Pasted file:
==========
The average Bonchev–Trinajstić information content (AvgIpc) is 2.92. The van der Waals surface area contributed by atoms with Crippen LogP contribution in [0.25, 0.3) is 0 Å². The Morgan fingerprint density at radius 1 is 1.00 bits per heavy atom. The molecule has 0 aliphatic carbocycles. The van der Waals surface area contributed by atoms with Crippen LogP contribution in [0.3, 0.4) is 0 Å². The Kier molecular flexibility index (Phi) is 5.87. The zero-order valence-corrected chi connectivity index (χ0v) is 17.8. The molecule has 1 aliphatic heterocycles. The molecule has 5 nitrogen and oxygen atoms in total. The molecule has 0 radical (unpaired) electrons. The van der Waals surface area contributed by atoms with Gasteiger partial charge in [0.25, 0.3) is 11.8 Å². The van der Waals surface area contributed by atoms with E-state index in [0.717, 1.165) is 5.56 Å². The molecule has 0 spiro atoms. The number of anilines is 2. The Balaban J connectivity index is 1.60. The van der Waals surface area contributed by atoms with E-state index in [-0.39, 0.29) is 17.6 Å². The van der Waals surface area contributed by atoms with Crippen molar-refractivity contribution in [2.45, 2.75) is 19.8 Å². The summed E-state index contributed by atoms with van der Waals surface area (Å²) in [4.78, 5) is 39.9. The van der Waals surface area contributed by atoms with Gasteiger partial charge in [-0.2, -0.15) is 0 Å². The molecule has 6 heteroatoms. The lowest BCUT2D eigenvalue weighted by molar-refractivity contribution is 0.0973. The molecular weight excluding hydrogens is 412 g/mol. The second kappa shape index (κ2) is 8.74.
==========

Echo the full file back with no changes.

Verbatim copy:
The average Bonchev–Trinajstić information content (AvgIpc) is 2.92. The van der Waals surface area contributed by atoms with Crippen LogP contribution in [0.25, 0.3) is 0 Å². The Morgan fingerprint density at radius 1 is 1.00 bits per heavy atom. The molecule has 0 aliphatic carbocycles. The van der Waals surface area contributed by atoms with Crippen LogP contribution in [0.3, 0.4) is 0 Å². The Kier molecular flexibility index (Phi) is 5.87. The zero-order valence-corrected chi connectivity index (χ0v) is 17.8. The molecule has 1 aliphatic heterocycles. The molecule has 5 nitrogen and oxygen atoms in total. The molecule has 0 radical (unpaired) electrons. The van der Waals surface area contributed by atoms with Gasteiger partial charge in [0.25, 0.3) is 11.8 Å². The van der Waals surface area contributed by atoms with E-state index in [0.717, 1.165) is 5.56 Å². The molecule has 0 spiro atoms. The number of anilines is 2. The Balaban J connectivity index is 1.60. The van der Waals surface area contributed by atoms with E-state index in [-0.39, 0.29) is 17.6 Å². The van der Waals surface area contributed by atoms with Crippen molar-refractivity contribution in [2.45, 2.75) is 19.8 Å². The summed E-state index contributed by atoms with van der Waals surface area (Å²) in [4.78, 5) is 39.9. The van der Waals surface area contributed by atoms with Gasteiger partial charge in [-0.2, -0.15) is 0 Å². The molecule has 6 heteroatoms. The lowest BCUT2D eigenvalue weighted by molar-refractivity contribution is 0.0973. The molecular weight excluding hydrogens is 412 g/mol. The second kappa shape index (κ2) is 8.74.